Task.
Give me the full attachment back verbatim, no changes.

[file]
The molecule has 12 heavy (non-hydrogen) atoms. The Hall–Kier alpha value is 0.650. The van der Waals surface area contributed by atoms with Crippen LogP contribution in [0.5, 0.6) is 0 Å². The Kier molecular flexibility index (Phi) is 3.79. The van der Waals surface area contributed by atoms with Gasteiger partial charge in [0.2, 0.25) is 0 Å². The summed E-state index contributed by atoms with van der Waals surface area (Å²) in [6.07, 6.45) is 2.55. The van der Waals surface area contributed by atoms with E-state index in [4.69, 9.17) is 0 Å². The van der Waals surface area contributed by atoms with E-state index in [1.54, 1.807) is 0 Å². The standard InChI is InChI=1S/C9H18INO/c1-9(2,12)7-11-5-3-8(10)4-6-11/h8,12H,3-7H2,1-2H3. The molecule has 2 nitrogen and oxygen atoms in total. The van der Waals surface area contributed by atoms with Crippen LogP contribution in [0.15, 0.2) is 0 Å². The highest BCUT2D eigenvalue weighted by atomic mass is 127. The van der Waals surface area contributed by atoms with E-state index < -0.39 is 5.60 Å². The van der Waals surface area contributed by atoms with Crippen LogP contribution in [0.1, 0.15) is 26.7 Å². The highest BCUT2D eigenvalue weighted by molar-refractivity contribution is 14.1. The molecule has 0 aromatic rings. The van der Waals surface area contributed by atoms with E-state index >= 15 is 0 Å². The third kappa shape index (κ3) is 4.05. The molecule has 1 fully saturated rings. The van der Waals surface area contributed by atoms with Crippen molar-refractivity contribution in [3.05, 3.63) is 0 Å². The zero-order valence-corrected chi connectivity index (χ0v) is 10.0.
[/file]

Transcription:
The molecule has 12 heavy (non-hydrogen) atoms. The Hall–Kier alpha value is 0.650. The van der Waals surface area contributed by atoms with Crippen LogP contribution in [0.5, 0.6) is 0 Å². The Kier molecular flexibility index (Phi) is 3.79. The van der Waals surface area contributed by atoms with Gasteiger partial charge in [0.2, 0.25) is 0 Å². The summed E-state index contributed by atoms with van der Waals surface area (Å²) in [6.07, 6.45) is 2.55. The van der Waals surface area contributed by atoms with E-state index in [4.69, 9.17) is 0 Å². The van der Waals surface area contributed by atoms with E-state index in [1.54, 1.807) is 0 Å². The standard InChI is InChI=1S/C9H18INO/c1-9(2,12)7-11-5-3-8(10)4-6-11/h8,12H,3-7H2,1-2H3. The molecule has 2 nitrogen and oxygen atoms in total. The van der Waals surface area contributed by atoms with Crippen LogP contribution in [0.15, 0.2) is 0 Å². The highest BCUT2D eigenvalue weighted by atomic mass is 127. The van der Waals surface area contributed by atoms with E-state index < -0.39 is 5.60 Å². The van der Waals surface area contributed by atoms with Crippen LogP contribution in [0.1, 0.15) is 26.7 Å². The highest BCUT2D eigenvalue weighted by molar-refractivity contribution is 14.1. The molecule has 0 aromatic rings. The van der Waals surface area contributed by atoms with E-state index >= 15 is 0 Å². The third kappa shape index (κ3) is 4.05. The molecule has 1 fully saturated rings. The van der Waals surface area contributed by atoms with Crippen molar-refractivity contribution in [3.05, 3.63) is 0 Å². The zero-order valence-corrected chi connectivity index (χ0v) is 10.0.